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Memorial: Native American Press publisher dies

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Memorial: Native American Press publisher dies
Bemidji Minnesota P.O. Box 455 56619

Bill Lawrence, publisher of the Native American Press/Ojibwe News died Tuesday, March 2, at the Veterans Administration Medical Center in Boise, Idaho, after a long illness.

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A memorial service will be held at 2 p.m., Saturday, March 13 in the Bemidji State University M-100 gymnasium with a reception to follow at the American Legion.

"He died very quietly and gently - it's how he lived," said Roxanne Jensen, Lawrence's partner of eight years. "He very quietly left the earth."

Lawrence was 70 years old.

"I was able to speak to him in his last hour," said Sara Lawrence, his daughter. "Roxanne put the phone up to his ear. One of the things I said was, 'Dad, you had a good run. You made an impression wherever you went."

Lawrence, a Bemidji High School, Bemidji State University and Detroit Tigers athlete and Vietnam veteran, published his newspaper dedicated to American Indian issues for 21 years. In his last edition dated Sept. 1, 2009, he wrote a lengthy farewell titled "A Warrior's Creed: Today is a Good Day to Die."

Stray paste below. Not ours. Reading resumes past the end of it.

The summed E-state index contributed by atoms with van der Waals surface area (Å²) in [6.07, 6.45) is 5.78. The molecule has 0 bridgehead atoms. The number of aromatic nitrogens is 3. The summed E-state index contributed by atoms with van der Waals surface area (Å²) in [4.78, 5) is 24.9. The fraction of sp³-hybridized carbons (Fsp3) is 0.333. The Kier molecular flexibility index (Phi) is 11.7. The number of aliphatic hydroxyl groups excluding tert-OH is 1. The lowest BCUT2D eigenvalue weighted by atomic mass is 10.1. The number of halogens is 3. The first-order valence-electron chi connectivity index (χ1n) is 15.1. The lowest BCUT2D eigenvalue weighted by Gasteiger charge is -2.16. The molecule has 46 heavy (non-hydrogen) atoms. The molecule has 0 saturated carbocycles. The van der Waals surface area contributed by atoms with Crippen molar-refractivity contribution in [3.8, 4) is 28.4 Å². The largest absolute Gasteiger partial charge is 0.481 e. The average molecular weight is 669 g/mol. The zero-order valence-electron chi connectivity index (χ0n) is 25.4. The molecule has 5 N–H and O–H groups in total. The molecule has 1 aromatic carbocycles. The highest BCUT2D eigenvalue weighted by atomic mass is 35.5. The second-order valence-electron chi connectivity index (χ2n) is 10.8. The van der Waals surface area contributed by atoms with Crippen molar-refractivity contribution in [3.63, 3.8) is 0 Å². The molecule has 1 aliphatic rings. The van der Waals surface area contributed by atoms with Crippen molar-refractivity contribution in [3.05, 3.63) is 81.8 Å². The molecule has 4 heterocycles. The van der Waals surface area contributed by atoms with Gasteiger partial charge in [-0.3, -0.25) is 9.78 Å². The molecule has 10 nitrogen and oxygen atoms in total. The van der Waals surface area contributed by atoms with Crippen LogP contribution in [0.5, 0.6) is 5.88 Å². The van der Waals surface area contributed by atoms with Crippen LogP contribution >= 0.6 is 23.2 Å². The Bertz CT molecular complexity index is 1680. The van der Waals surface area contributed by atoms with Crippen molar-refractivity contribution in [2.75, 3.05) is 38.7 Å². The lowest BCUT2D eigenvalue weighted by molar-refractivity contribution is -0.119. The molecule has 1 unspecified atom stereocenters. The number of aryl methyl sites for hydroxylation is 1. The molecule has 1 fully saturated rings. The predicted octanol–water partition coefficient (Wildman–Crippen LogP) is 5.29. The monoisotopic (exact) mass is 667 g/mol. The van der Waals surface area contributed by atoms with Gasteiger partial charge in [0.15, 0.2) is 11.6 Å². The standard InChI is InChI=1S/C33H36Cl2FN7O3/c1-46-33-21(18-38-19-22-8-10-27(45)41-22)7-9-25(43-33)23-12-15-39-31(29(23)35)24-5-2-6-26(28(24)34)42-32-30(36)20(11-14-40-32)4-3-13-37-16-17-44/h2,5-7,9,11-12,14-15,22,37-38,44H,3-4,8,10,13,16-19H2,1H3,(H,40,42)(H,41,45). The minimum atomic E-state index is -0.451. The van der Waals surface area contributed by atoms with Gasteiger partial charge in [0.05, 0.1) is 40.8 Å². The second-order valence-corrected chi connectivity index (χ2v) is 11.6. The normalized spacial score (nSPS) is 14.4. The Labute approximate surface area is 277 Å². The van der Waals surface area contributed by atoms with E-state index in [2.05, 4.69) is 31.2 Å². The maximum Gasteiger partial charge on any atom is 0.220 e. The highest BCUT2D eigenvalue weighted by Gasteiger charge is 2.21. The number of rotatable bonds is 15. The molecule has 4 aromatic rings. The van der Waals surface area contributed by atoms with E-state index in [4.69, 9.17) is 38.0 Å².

He said the diagnosis of cancer had left him physically unable to do the work necessary to turn out a newspaper. "These will be my last words, editorially speaking," he wrote.

Lawrence's mission in the Native American Press was to expose corruption and illegal activities in tribal government. His work as a watchdog helped send some tribal leaders to prison. He also worked to open the books of the state's Indian casinos. Among his final works was a series on the effects of fetal alcohol syndrome in the Indian community.

His investigative newspaper work also made him some enemies.

"He was a straight arrow," said Pete Barthelemy, Lawrence's friend since childhood. "If he had you in his crosshairs, you'd better be careful. He was relentless."

Barthelemy said holding the memorial service in the old BSU gymnasium is fitting because that's where many people cheered Lawrence in his college playing days.

"He was a remarkable person in many ways," said Jensen. "He never would back down. He was courageous."

Jensen said Lawrence's growing up as a Red Lake Band of Chippewa member in Bemidji, being an athlete and being a Marine officer gave him the warrior's outlook and determination.

"He didn't give up," she said. "He played to the end."

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Pioneer staff reports
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